(p.53) Yet, despite similarities between John's and Thomas's versions of Jesus' secret teaching, when we look more closely, we begin to see that John's understanding of Jesus'"Way" is diametrically opposed to Thomas's on the practical and crucial question: How can we find that light?
Beyond Belief (The Secret Gospel of Thomas)
Chapter 2, p. 51-53
Vintage Books, New York, U.S.A
 Gospel of Mary 8:15-20. See the major new edition and commentary by Karen King, forthcoming (as of this writing) from Harvard University Press.
 Luke 21:34-36.
 John 1:1.
 Genesis 1:2.
 Genesis 1:3.
 John 1:9.
 Gospel of Thomas 16, in NHL 120.
 Ibid., 77, in NHL 126.
"We may also imagine the child Jesus amongst his young companions, exercising over them the strange prestige given by a precocious intelligence joined to active sympathy and the feeling of justice. We follow him to the synagogue, where he heard the Scribes and Pharisees discuss together, and where he himself was to exercise his dialectical powers. We see him quickly repelled by the arid teachings of these doctors of the law, who tortured the letter to such an extent as to do away with the spirit. And again, we see him brought into contact with pagan life as he visited the wealthy Sephoris, capital of Galilee, residence of Antipas, guarded by Herod's mercenaries, Gauls, Thracians, and barbarians of every kind. In one of those frequent journeys to visit Jewish families, he might well have pushed on to a Phoenician town, one of those veritable hives of human beings, swarming with life, by the seaside. He would see from afar the low temples, with their thick sturdy columns, surrounded with dark groves, whence issued the songs of the priestesses of Astarte, to the doleful accompaniment of the flute; their voluptuous shrieks, piercing as a cry of pain, would awaken in his heart a deep groan of anguish and pity. Then Mary's son returned to his beloved mountains with the feeling of deliverance. He mounted the steps of Nazareth, gazing around on the vast horizon towards Galilee and Samaria, and cast lingering eyes on Carmel, Gilboa, Tabor, and Sichem, old-standing witnesses of the patriarchs and prophets.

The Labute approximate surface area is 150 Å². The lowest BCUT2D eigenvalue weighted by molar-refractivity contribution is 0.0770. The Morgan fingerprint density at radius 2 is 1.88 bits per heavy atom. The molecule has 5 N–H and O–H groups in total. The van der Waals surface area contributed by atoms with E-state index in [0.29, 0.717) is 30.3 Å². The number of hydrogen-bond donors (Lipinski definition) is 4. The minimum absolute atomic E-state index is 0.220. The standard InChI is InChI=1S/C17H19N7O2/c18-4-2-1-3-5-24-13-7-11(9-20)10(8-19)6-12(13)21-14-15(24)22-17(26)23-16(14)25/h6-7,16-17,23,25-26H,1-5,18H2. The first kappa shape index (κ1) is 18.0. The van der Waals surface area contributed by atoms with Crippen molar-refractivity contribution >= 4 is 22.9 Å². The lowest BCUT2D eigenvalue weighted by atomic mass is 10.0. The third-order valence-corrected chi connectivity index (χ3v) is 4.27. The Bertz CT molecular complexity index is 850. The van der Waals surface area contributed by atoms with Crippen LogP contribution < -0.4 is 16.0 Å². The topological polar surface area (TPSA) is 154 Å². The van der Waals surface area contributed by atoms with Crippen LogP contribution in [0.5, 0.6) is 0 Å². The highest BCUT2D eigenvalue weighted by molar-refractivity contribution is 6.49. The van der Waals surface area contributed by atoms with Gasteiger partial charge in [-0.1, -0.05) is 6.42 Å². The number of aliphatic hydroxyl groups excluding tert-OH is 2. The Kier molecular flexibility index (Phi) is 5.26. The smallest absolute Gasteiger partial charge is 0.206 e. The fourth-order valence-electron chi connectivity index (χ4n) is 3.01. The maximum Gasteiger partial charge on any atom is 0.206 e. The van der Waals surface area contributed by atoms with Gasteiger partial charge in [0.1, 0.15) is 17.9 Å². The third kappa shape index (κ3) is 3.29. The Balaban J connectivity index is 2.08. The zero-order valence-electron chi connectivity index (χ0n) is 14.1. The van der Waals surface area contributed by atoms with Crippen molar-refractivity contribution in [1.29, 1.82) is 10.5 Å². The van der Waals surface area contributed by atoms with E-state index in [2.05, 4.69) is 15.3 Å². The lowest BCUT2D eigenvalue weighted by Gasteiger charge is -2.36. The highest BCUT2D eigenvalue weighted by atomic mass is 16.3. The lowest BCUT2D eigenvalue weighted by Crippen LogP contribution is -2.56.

However powerful might have been the impressions of the outer world on the soul of Jesus, they all grew pale before the sovereign and inexpressible truth in his inner world. This Truth was expanding in the depths of his nature, like some lovely flower emerging from a dark pool. It resembled a growing light which appeared to him when alone in silent meditation. At such times men and things, whether near or far away, appeared as though transparent in their essence. He read thoughts and saw souls; then, in memory, he caught glimpses, as though through a thin veil, of divinely beautiful and shining beings bending over him, or assembled in adoration of a dazzling light. Wonderful visions came in his sleep, or interposed themselves between himself and reality by a veritable duplication of his consciousness. In these transports of rapture which carried him from zone to zone as though towards other other skies, he at times felt himself attracted by a mighty dazzling light, and then plunged into an incandescent sun. These ravishing experiences left behind in him a spring of ineffable tenderness, a source of wonderful strength. How perfect was the reconciliation he felt with the universe! But what was this mysterious light _ though even more familiar and living than the other _ which sprang forth from the depths of his nature, carrying him away to the most distant tracts of space, and yet uniting him by secret vibrations with all souls? Was it not the source of souls and worlds?
He named it: His Father in Heaven."
Edouard Schure, Jesus: The Last Great Initiate, pg. 33-34
Kessinger Publishing; Facsimile edition edition (March 1997)